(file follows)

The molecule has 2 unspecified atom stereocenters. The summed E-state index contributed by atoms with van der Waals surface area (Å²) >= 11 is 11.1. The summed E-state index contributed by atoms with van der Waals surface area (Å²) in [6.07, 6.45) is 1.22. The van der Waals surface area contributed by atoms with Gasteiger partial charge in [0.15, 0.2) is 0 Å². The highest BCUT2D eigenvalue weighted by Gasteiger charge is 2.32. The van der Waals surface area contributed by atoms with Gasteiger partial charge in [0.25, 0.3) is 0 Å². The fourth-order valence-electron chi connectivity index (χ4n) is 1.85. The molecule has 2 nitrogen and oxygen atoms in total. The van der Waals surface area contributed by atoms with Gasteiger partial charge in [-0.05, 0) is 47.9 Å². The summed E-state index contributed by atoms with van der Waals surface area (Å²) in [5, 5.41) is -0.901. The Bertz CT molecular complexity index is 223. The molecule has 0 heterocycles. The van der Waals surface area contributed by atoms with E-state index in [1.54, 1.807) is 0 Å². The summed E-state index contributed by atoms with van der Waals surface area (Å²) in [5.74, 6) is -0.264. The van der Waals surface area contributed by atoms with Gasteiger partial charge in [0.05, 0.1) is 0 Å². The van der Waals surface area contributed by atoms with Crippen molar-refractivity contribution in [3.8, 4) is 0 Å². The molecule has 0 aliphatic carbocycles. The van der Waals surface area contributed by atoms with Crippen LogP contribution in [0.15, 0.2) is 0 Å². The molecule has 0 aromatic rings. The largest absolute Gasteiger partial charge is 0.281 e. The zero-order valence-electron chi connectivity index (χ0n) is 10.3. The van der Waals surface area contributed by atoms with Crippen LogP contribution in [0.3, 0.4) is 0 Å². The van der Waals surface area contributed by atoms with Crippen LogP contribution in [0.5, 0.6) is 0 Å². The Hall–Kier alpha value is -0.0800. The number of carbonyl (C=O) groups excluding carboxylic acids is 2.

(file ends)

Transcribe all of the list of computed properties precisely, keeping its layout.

The molecule has 2 unspecified atom stereocenters. The summed E-state index contributed by atoms with van der Waals surface area (Å²) >= 11 is 11.1. The summed E-state index contributed by atoms with van der Waals surface area (Å²) in [6.07, 6.45) is 1.22. The van der Waals surface area contributed by atoms with Gasteiger partial charge in [0.15, 0.2) is 0 Å². The highest BCUT2D eigenvalue weighted by Gasteiger charge is 2.32. The van der Waals surface area contributed by atoms with Gasteiger partial charge in [0.25, 0.3) is 0 Å². The fourth-order valence-electron chi connectivity index (χ4n) is 1.85. The molecule has 2 nitrogen and oxygen atoms in total. The van der Waals surface area contributed by atoms with Gasteiger partial charge in [-0.05, 0) is 47.9 Å². The summed E-state index contributed by atoms with van der Waals surface area (Å²) in [5, 5.41) is -0.901. The Bertz CT molecular complexity index is 223. The molecule has 0 heterocycles. The van der Waals surface area contributed by atoms with E-state index in [1.54, 1.807) is 0 Å². The summed E-state index contributed by atoms with van der Waals surface area (Å²) in [5.74, 6) is -0.264. The van der Waals surface area contributed by atoms with Gasteiger partial charge in [0.05, 0.1) is 0 Å². The van der Waals surface area contributed by atoms with Crippen molar-refractivity contribution in [3.8, 4) is 0 Å². The molecule has 0 aliphatic carbocycles. The van der Waals surface area contributed by atoms with Crippen LogP contribution in [0.15, 0.2) is 0 Å². The molecule has 0 aromatic rings. The largest absolute Gasteiger partial charge is 0.281 e. The zero-order valence-electron chi connectivity index (χ0n) is 10.3. The van der Waals surface area contributed by atoms with Crippen LogP contribution in [0.3, 0.4) is 0 Å². The van der Waals surface area contributed by atoms with Crippen LogP contribution in [0.5, 0.6) is 0 Å². The Hall–Kier alpha value is -0.0800. The number of carbonyl (C=O) groups excluding carboxylic acids is 2.